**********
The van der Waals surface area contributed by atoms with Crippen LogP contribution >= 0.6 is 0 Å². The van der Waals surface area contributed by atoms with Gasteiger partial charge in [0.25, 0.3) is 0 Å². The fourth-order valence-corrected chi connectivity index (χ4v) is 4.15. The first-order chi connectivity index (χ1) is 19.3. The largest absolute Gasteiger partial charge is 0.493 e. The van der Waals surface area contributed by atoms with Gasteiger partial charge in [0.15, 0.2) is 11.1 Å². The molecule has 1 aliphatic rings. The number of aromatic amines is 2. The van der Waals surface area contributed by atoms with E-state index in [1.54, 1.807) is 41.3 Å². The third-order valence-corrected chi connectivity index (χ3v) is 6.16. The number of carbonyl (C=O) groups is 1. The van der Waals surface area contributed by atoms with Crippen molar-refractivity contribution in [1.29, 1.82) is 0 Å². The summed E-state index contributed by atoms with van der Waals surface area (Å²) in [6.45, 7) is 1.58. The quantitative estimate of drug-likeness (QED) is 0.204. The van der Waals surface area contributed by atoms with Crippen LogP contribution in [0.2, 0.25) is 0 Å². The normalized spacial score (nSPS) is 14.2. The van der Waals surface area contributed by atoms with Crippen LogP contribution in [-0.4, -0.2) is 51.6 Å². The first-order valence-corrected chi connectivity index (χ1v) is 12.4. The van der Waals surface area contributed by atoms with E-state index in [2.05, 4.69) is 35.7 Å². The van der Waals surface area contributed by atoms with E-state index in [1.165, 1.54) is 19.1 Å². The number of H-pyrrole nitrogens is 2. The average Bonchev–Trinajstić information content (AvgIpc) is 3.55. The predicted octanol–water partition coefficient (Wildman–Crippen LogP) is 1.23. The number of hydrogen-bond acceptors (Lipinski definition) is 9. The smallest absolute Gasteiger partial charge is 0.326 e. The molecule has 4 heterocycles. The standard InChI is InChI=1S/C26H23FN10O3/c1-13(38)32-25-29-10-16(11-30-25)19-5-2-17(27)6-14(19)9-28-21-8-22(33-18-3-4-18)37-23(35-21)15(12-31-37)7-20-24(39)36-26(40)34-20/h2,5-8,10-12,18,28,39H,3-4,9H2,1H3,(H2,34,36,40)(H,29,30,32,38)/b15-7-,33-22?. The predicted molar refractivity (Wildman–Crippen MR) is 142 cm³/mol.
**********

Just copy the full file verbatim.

The van der Waals surface area contributed by atoms with Crippen LogP contribution >= 0.6 is 0 Å². The van der Waals surface area contributed by atoms with Gasteiger partial charge in [0.25, 0.3) is 0 Å². The fourth-order valence-corrected chi connectivity index (χ4v) is 4.15. The first-order chi connectivity index (χ1) is 19.3. The largest absolute Gasteiger partial charge is 0.493 e. The van der Waals surface area contributed by atoms with Gasteiger partial charge in [0.15, 0.2) is 11.1 Å². The molecule has 1 aliphatic rings. The number of aromatic amines is 2. The van der Waals surface area contributed by atoms with E-state index in [1.54, 1.807) is 41.3 Å². The third-order valence-corrected chi connectivity index (χ3v) is 6.16. The number of carbonyl (C=O) groups is 1. The van der Waals surface area contributed by atoms with Crippen molar-refractivity contribution in [1.29, 1.82) is 0 Å². The summed E-state index contributed by atoms with van der Waals surface area (Å²) in [6.45, 7) is 1.58. The quantitative estimate of drug-likeness (QED) is 0.204. The van der Waals surface area contributed by atoms with Crippen LogP contribution in [0.2, 0.25) is 0 Å². The normalized spacial score (nSPS) is 14.2. The van der Waals surface area contributed by atoms with Crippen LogP contribution in [-0.4, -0.2) is 51.6 Å². The first-order valence-corrected chi connectivity index (χ1v) is 12.4. The van der Waals surface area contributed by atoms with E-state index in [2.05, 4.69) is 35.7 Å². The van der Waals surface area contributed by atoms with E-state index in [1.165, 1.54) is 19.1 Å². The number of H-pyrrole nitrogens is 2. The average Bonchev–Trinajstić information content (AvgIpc) is 3.55. The predicted octanol–water partition coefficient (Wildman–Crippen LogP) is 1.23. The number of hydrogen-bond acceptors (Lipinski definition) is 9. The smallest absolute Gasteiger partial charge is 0.326 e. The molecule has 4 heterocycles. The standard InChI is InChI=1S/C26H23FN10O3/c1-13(38)32-25-29-10-16(11-30-25)19-5-2-17(27)6-14(19)9-28-21-8-22(33-18-3-4-18)37-23(35-21)15(12-31-37)7-20-24(39)36-26(40)34-20/h2,5-8,10-12,18,28,39H,3-4,9H2,1H3,(H2,34,36,40)(H,29,30,32,38)/b15-7-,33-22?. The predicted molar refractivity (Wildman–Crippen MR) is 142 cm³/mol.